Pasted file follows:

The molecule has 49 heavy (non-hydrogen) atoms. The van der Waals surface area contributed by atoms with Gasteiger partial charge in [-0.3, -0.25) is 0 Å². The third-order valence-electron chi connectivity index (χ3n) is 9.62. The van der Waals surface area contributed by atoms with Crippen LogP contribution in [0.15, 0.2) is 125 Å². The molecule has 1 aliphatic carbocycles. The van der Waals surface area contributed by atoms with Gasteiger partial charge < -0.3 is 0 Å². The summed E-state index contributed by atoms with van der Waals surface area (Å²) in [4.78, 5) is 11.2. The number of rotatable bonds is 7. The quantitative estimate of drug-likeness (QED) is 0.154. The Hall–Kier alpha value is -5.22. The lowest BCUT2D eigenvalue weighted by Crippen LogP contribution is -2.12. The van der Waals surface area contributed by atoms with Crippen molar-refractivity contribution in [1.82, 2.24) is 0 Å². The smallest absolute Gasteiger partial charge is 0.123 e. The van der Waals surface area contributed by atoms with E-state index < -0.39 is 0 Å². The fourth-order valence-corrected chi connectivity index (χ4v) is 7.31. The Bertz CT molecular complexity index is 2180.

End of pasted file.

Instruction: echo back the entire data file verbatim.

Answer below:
The molecule has 49 heavy (non-hydrogen) atoms. The van der Waals surface area contributed by atoms with Gasteiger partial charge in [-0.3, -0.25) is 0 Å². The third-order valence-electron chi connectivity index (χ3n) is 9.62. The van der Waals surface area contributed by atoms with Crippen LogP contribution in [0.15, 0.2) is 125 Å². The molecule has 1 aliphatic carbocycles. The van der Waals surface area contributed by atoms with Gasteiger partial charge < -0.3 is 0 Å². The summed E-state index contributed by atoms with van der Waals surface area (Å²) in [4.78, 5) is 11.2. The number of rotatable bonds is 7. The quantitative estimate of drug-likeness (QED) is 0.154. The Hall–Kier alpha value is -5.22. The lowest BCUT2D eigenvalue weighted by Crippen LogP contribution is -2.12. The van der Waals surface area contributed by atoms with Crippen molar-refractivity contribution in [1.82, 2.24) is 0 Å². The smallest absolute Gasteiger partial charge is 0.123 e. The van der Waals surface area contributed by atoms with E-state index < -0.39 is 0 Å². The fourth-order valence-corrected chi connectivity index (χ4v) is 7.31. The Bertz CT molecular complexity index is 2180.